COOK: It just so happened that I wore that same dress the next day. And I walked up to the hospital, and it seemed like the clerks...the male clerks there in the office seemed to be unusually happy about something that I was doing, and I didn’t know what it was. So, when I got back to the house, I talked to Nesta, my African maid there in the house, and I said, “Nesta,” I said, “What is it? What...why are they so happy about this dress I’m wearing because they kept pointing to this dress?” And she said, she called me “Inkozikazi [?].” That’s the...that’s term of an...of a married woman. She said, “Oh, Inkozikazi [?]. That dress is longer than your other dresses.” And she said, “At last, you look like a married woman.” And they were delighted that I was finally looking like that. Now, see if anybody...I had already been there a year. Now if somebody had told me that earlier on, I would have only been too happy to go lengthen all of my skirts, which I did that next day. I went in and lengthened all the skirts I could. Now my dresses that I was wearing, they were already longer than what I usually wear. But to them it was a sign of respect for a married woman to wear her dresses longer. So, I lost no time in...in adjusting the length of my dresses. But just little things like that. There was a time when the girl that worked for us, she had a....she’s a beautiful, Christian African girl, but she was very superstitious over little frogs. And we had these little, tiny frogs that were hopping into the house all the time. And in her superstitious...su...in her fears she was very, very much afraid of these little frogs. And sometimes she would let out what...the most blood-curdling scream you’ve ever seen. She...she’d be sweeping in the house or washing the floor, and she’d find one of these little frogs, and she was.... You don’t speak of an African going white, but you can almost imagine she was going white, she was so frightened. And on several occasions, I sat down and talked with her, and tried to help her realize that that...that there was really nothing to be afraid of in this little frog, that she was so much bigger than this frog. And she just could not get over that. So one day I approached...I approached, and I said, “You know, Nesta, you really love the Lord, and you know...and you know how God has helped you in many, many different circumstances and many dangers. And you know the Lord Jesus as your Savior.” And I said, “Don’t you think that God is bigger than that frog? Don’t you think that God can help you overcome that fear?” And she admitted that she thought He could. And we had prayer about it. And you know, a couple days after that, I heard this funny little, kind of a squelched scream, and Nesta was in the passageway down the hallway. And she had a dustpan in one hand and a broom in the other, and she was trying to bring this little frog onto the dustpan, and she was just swallowing this scream. But she got it on there and she took it out and threw it out. And after that, she was...she was okay. There was another time when I was speaking at a series of women’s meetings, and I was asked to give a...a kind of a practical demonstration on something. Another lady was doing the Bible training, and they wanted me to bring some kind of a practical teaching that they could use in their homes. So I de...decided to do something on cooking. And I knew that the Africans were very superstitious about eggs. They will bring all their eggs to the missionaries and trade them for clothes, but they won’t eat them. And one of the ladies...the missionary had told me, she said, “If you can do something to get them to include eggs in their diet,” she said, “you will really be doing something to help them.”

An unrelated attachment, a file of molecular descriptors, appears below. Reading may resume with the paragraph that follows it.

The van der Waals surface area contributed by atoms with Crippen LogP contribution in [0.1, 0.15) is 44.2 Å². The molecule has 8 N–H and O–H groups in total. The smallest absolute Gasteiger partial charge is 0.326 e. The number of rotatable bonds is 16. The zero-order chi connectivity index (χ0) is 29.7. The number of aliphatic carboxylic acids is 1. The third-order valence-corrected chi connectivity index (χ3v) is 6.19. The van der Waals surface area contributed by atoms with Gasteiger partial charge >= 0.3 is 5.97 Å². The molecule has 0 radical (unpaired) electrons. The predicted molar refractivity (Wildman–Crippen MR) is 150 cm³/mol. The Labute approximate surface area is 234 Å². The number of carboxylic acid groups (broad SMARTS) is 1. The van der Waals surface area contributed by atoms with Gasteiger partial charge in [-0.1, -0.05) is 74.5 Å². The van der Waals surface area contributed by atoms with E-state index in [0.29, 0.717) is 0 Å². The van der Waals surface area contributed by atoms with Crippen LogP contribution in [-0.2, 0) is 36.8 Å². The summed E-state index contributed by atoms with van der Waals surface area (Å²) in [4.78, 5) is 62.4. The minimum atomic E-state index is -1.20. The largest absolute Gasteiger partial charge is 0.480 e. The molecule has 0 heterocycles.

COOK: So I thought I would teach them different ways to fix an egg that they could use in their big black pots on their open fires. So, I taught them how to fry an egg and how to scramble an egg. And then I thought, something they could all do without a fire would be to fix what we call an eggnog. Now in a hospital, we use those often in...in feeding malnour...malnourished children. They didn’t know that it was...they were getting a raw egg in a glass of milk. If they’d known it, they would have been very superstitious about it. But I made up gallons of eggnog. Now this was at a district women’s conference. I made up gallons of eggnog because I wanted them all to have a little taste. And I had given a little...my little speech on this in Zulu and explained it all to them, and when I.... They all come...they’d bring their little tin cup and plate to the meeting, so I had asked them to bring their tin cup to the meeting that afternoon. And when I was all done, I asked them to all line up and come and I’d dip a little bit of eggnog into their cup. And nobody would come. So, finally I had one of the other missionaries who could speak their language much more fluently than I could to come and explain this to them, and she could speak very, very clearly to them, and she went over the whole thing again. And, finally, there were a couple of mothers that got up enough courage and came up with their cup and took some of this eggnog. And when the rest of them saw that they didn’t drop dead within a couple of minutes, they all lined up and they couldn’t get over how delicious this drink was. And then they started giving it to their children. So there again it was a matter of...of overcoming something that they were very superstitious about.